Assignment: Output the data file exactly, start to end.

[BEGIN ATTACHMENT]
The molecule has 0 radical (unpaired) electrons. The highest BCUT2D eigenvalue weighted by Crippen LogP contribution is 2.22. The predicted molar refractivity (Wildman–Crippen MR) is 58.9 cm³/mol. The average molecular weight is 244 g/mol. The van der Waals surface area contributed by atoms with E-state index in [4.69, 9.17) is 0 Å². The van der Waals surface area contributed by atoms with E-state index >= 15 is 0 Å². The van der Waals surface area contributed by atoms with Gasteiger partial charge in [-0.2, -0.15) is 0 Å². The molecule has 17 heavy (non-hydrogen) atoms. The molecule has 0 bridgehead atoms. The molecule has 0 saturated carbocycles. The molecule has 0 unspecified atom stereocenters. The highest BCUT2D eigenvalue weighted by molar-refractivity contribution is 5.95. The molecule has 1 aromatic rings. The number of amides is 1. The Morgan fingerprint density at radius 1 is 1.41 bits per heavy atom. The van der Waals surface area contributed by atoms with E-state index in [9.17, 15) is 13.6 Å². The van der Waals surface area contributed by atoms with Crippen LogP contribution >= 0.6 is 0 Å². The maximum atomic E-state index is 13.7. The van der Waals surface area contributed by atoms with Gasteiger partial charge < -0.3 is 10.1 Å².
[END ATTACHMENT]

The molecule has 0 radical (unpaired) electrons. The highest BCUT2D eigenvalue weighted by Crippen LogP contribution is 2.22. The predicted molar refractivity (Wildman–Crippen MR) is 58.9 cm³/mol. The average molecular weight is 244 g/mol. The van der Waals surface area contributed by atoms with E-state index in [4.69, 9.17) is 0 Å². The van der Waals surface area contributed by atoms with E-state index >= 15 is 0 Å². The van der Waals surface area contributed by atoms with Gasteiger partial charge in [-0.2, -0.15) is 0 Å². The molecule has 17 heavy (non-hydrogen) atoms. The molecule has 0 bridgehead atoms. The molecule has 0 saturated carbocycles. The molecule has 0 unspecified atom stereocenters. The highest BCUT2D eigenvalue weighted by molar-refractivity contribution is 5.95. The molecule has 1 aromatic rings. The number of amides is 1. The Morgan fingerprint density at radius 1 is 1.41 bits per heavy atom. The van der Waals surface area contributed by atoms with E-state index in [9.17, 15) is 13.6 Å². The van der Waals surface area contributed by atoms with Crippen LogP contribution >= 0.6 is 0 Å². The maximum atomic E-state index is 13.7. The van der Waals surface area contributed by atoms with Gasteiger partial charge < -0.3 is 10.1 Å².